Tamanna Salikuddin, director of the South Asia program at the U.S. Institute of Peace and an Obama-era National Security Council member, told VOA that since the conclusion of the Afghan war, relations between Washington and Islamabad will largely be determined by “the geopolitical competition, global competition, between U.S. and China.”
“So, where does Pakistan fit into that, especially given their strong military, security, economic ties with China — but also, I think, trade ties, longstanding security ties with the U.S.?” she asked.
America is Pakistan’s largest bilateral trade partner, with an annual trade volume of almost $6 billion. Neighboring China is the biggest state investor, with close to $60 billion in infrastructure projects through the China-Pakistan Economic Corridor (CPEC) segment of Beijing’s Belt and Road Initiative.
Pakistani civilian and military leaders have said they don’t want to choose between a “China camp” or a “U.S. camp,” and Haqqani said the U.S. neither can nor wants to replace China for Pakistan.
“Thirty percent of Pakistan's debt is currently owed to China. That means the United States would have to somehow pump billions of dollars into Pakistan to replace China. Considering that there is lack of trust between Pakistan and the United States, I don't see any appetite in the U.S. for putting that kind of money into Pakistan,” he said.
Just a few weeks before the Pakistani military chief’s visit to Washington, the Biden administration asked Congress to approve a $450 million foreign military sale to Pakistan to service the country’s F-16 fighter jets, most of which are decades old.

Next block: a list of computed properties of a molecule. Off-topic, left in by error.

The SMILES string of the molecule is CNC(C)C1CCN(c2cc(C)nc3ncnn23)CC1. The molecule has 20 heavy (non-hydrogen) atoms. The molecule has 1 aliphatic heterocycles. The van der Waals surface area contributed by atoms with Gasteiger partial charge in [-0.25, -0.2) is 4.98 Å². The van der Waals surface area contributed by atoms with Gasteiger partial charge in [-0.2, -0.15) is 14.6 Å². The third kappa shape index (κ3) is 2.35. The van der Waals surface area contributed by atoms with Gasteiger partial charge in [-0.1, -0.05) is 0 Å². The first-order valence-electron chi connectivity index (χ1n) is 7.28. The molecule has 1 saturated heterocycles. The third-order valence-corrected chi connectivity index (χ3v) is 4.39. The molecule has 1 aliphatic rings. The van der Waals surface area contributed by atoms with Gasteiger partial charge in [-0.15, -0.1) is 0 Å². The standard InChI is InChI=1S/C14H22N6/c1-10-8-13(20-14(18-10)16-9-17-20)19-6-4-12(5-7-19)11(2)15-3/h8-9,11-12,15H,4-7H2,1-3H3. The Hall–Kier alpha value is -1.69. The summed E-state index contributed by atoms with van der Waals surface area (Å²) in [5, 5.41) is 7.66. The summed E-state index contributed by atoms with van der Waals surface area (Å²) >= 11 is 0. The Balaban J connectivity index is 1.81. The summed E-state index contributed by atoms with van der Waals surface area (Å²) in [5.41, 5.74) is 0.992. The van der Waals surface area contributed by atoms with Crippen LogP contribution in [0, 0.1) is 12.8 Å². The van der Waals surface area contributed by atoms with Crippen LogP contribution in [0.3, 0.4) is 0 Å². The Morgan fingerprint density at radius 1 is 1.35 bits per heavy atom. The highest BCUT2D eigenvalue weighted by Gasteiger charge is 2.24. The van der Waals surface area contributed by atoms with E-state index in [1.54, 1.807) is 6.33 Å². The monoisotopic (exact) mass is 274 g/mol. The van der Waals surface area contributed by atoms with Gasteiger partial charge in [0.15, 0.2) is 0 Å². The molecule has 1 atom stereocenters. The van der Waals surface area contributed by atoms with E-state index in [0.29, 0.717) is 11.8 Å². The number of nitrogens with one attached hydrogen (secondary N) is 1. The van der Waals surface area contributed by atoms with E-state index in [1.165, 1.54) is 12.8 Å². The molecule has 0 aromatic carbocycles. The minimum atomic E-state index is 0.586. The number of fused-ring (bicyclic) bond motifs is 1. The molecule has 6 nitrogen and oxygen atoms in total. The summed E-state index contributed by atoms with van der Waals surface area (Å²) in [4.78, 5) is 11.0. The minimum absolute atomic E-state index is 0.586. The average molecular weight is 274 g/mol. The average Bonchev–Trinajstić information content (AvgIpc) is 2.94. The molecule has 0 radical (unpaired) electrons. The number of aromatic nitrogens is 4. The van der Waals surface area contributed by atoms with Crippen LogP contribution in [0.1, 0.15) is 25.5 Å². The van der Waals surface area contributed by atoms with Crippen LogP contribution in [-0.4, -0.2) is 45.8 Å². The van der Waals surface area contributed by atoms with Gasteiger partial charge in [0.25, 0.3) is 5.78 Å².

Despite this proposal, “The United States has not resumed large-scale bilateral security assistance to Pakistan,” the State Department told VOA. Such assistance has been suspended since 2018.
Nevertheless, the move irked India, which fears Pakistan could use the fighter planes against it, even though the sale agreement requires that the jets be used only for counterterrorism purposes.
“Now that India is closer to the United States than Pakistan is, they would like to keep it that way,” Haqqani said.
Gen. Bajwa’s arrival in Washington a few weeks before his term ends in late November fueled speculation he might be seeking U.S. support for a bid to extend his term for a second time.
According to Dawn News, Bajwa dispelled rumors he’s seeking an unprecedented third term, and analysts that spoke to VOA rejected the notion that Washington would get involved in the matter.
Salikuddin pointed out that Austin extended the invitation at the beginning of this year, long before Bajwa’s term was drawing to a close, and she said the delays were largely caused by Pakistan’s internal political turmoil.
Given that the army has ruled Pakistan for much of its existence, civilian governments remain unstable and anti-American sentiment is prevalent among the public, experts say the U.S. sees Pakistan’s military as a stable actor with which it can build a long-term relationship, regardless of who leads it.
As Bokhari put it, “the Americans know that they're not dealing with Gen. Qamar Javed Bajwa as the person who's going to step down on November 29. They're dealing with the current chief of the Army staff, and they will continue with the office of the Chief of the Army Staff and everything that comes with it.”